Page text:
ZERO HOUR – A Fragile Mind

ZERO HOUR - A Fragile Mind


Sensory/Laser’s Edge
Release date: September 20, 2005

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Zero Hour has been appreciated and admired by fans of Progressive Metal ever since their self-titled and self-issued 1999 debut album, and especially since the highly acclaimed 2001 release, The Towers Of Avarice. With a key element, singer Erik Rosvold, now gone from the band, will they be able to hold their position?

The Music

The Zero Hour identity is upkept, rest assured. As before, there is a pronounced Progressive nature to their music and their Metal roots are also apparent, with influences from several directions within the genre. Technically they are as good as ever, and the songs all convey the fairly unique expression of Zero Hour.

A Fragile Mind has a conceptual sensation, with the title track epic picking up strings from some of the other songs. There are moments so cold, you could smell snow … and there are moments so hot, your earlobes may become scorched. In a rainy gray, they paint pictures in more than three dimensions, and with an almost consuming atmosphere.

Except for the 5-second “Intro” opening the album, songs are extensive and exploring and the album peaks with songs like “There For Me,” “Destiny Is Sorrow,” and the brutal instrumental interlude “Somnecrophobia.” The title track, “A Fragile Mind,” on the other hand, fails to reach the top notch, as the less evolving guitar-scales-up-and-down conclusion of it takes the zest out of the totally mesmerizing first half of the song.

The Band

The new singer is Fred Marshall, and he’s highly capable and a worthy successor to Rosvold, even if his style is more influenced than influential. The fabulous Tipton brothers, Jasun (guitar) and Troy (bass), display undisputable technical craftmanship and dynamic, creative interplay. For example, listen to the funky passage in “Losing Control,” or one of the instrumental tracks (“Somnecrophobia” and “Intrisic”) and judge for yourself! Finally, drummer Mike Guy is simply brilliant. Even if his style sometimes is a bit mechanical at times, he’s a rock.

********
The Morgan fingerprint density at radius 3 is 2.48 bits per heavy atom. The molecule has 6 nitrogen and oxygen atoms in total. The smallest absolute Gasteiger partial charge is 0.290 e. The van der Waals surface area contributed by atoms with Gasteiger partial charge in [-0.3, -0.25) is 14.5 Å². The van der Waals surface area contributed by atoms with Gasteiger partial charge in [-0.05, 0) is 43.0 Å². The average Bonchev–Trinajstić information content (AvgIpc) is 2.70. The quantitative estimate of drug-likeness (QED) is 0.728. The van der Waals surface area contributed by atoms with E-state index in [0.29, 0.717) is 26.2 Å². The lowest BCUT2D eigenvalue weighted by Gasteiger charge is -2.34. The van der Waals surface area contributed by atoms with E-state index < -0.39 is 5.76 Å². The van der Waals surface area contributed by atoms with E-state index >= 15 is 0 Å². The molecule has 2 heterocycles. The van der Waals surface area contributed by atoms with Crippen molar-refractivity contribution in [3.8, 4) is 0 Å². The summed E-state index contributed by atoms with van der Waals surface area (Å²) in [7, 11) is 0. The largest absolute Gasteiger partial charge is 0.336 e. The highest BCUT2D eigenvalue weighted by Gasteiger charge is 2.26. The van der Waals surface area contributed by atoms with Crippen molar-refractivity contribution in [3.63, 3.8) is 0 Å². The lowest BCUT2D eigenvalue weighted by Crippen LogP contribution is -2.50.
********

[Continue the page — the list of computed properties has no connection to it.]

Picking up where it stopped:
The Verdict

The dilemma of technical Progressive Metal is music versus technique. Zero Hour walks the tightrope here, but they make it across thanks to an ability to create very convincing moods and due to insightful lyrics with perfectly singable melodies. Fans might argue its position in the Zero Hour discography, but it’s nevertheless a mighty good album and most suitable for a dark night, with gusting winds outside when you find yourself wrapped in blankets to stay warm. Take it in… slowly.


  • Frode Leirvik

    Frode was a reviewer here at Metal Express Radio, based out of Norway. His headbanging experience started when his brother-in-law gave him Deep Purple’s Fireball at the age of ten. Since then, he has also been a fan of and active in several other musical genres, resulting in a deep and profound interest in music. Some of his favorites, among all of those who have somehow managed to tap into the universal force of Progressive Music are (in no particular order): Thule, Dream Theater, King Crimson,Pink Floyd, Rush, Spock’s Beard, Jan Hammer and Jerry Goodman, Ekseption, Focus, The Beatles, Deep Purple and Frank Zappa.

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